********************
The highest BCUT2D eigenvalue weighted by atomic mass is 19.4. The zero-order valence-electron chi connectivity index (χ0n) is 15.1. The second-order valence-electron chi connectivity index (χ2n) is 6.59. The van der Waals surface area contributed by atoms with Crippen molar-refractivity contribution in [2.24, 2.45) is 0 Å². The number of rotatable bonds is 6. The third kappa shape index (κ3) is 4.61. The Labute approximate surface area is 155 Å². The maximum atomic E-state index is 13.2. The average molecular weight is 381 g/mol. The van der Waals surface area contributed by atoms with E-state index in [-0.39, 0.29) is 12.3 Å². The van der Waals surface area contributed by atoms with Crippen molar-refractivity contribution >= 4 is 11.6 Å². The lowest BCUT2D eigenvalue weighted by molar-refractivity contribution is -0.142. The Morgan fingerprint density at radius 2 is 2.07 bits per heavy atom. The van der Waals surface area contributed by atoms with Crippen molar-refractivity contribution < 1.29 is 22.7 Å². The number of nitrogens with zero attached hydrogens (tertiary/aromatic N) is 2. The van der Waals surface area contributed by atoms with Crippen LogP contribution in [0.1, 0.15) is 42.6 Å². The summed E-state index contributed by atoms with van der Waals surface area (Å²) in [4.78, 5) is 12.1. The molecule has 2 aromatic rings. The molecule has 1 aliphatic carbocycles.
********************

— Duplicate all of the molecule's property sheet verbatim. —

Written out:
The highest BCUT2D eigenvalue weighted by atomic mass is 19.4. The zero-order valence-electron chi connectivity index (χ0n) is 15.1. The second-order valence-electron chi connectivity index (χ2n) is 6.59. The van der Waals surface area contributed by atoms with Crippen molar-refractivity contribution in [2.24, 2.45) is 0 Å². The number of rotatable bonds is 6. The third kappa shape index (κ3) is 4.61. The Labute approximate surface area is 155 Å². The maximum atomic E-state index is 13.2. The average molecular weight is 381 g/mol. The van der Waals surface area contributed by atoms with E-state index in [-0.39, 0.29) is 12.3 Å². The van der Waals surface area contributed by atoms with Crippen molar-refractivity contribution >= 4 is 11.6 Å². The lowest BCUT2D eigenvalue weighted by molar-refractivity contribution is -0.142. The Morgan fingerprint density at radius 2 is 2.07 bits per heavy atom. The van der Waals surface area contributed by atoms with Crippen molar-refractivity contribution < 1.29 is 22.7 Å². The number of nitrogens with zero attached hydrogens (tertiary/aromatic N) is 2. The van der Waals surface area contributed by atoms with Crippen LogP contribution in [0.1, 0.15) is 42.6 Å². The summed E-state index contributed by atoms with van der Waals surface area (Å²) in [4.78, 5) is 12.1. The molecule has 2 aromatic rings. The molecule has 1 aliphatic carbocycles.